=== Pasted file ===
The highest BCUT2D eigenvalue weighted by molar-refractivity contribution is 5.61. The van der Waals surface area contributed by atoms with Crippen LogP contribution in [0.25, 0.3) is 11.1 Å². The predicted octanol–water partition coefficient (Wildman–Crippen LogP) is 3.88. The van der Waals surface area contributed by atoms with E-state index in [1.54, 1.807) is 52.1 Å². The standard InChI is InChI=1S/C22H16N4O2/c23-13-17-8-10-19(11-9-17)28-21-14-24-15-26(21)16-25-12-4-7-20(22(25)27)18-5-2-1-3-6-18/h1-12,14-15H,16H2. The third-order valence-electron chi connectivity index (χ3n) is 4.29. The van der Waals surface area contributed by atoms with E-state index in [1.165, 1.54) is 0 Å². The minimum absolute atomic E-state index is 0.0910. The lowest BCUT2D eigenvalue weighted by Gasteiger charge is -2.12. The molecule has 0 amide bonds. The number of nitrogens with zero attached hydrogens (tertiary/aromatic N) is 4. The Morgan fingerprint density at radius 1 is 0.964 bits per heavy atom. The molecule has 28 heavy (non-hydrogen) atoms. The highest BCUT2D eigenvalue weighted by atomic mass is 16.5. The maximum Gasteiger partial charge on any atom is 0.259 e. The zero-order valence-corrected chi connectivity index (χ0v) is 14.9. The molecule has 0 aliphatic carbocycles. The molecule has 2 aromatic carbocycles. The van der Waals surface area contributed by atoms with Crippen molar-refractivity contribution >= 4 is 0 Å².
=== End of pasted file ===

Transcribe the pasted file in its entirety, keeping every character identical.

The highest BCUT2D eigenvalue weighted by molar-refractivity contribution is 5.61. The van der Waals surface area contributed by atoms with Crippen LogP contribution in [0.25, 0.3) is 11.1 Å². The predicted octanol–water partition coefficient (Wildman–Crippen LogP) is 3.88. The van der Waals surface area contributed by atoms with E-state index in [1.54, 1.807) is 52.1 Å². The standard InChI is InChI=1S/C22H16N4O2/c23-13-17-8-10-19(11-9-17)28-21-14-24-15-26(21)16-25-12-4-7-20(22(25)27)18-5-2-1-3-6-18/h1-12,14-15H,16H2. The third-order valence-electron chi connectivity index (χ3n) is 4.29. The van der Waals surface area contributed by atoms with E-state index in [1.165, 1.54) is 0 Å². The minimum absolute atomic E-state index is 0.0910. The lowest BCUT2D eigenvalue weighted by Gasteiger charge is -2.12. The molecule has 0 amide bonds. The number of nitrogens with zero attached hydrogens (tertiary/aromatic N) is 4. The Morgan fingerprint density at radius 1 is 0.964 bits per heavy atom. The molecule has 28 heavy (non-hydrogen) atoms. The highest BCUT2D eigenvalue weighted by atomic mass is 16.5. The maximum Gasteiger partial charge on any atom is 0.259 e. The zero-order valence-corrected chi connectivity index (χ0v) is 14.9. The molecule has 0 aliphatic carbocycles. The molecule has 2 aromatic carbocycles. The van der Waals surface area contributed by atoms with Crippen molar-refractivity contribution >= 4 is 0 Å².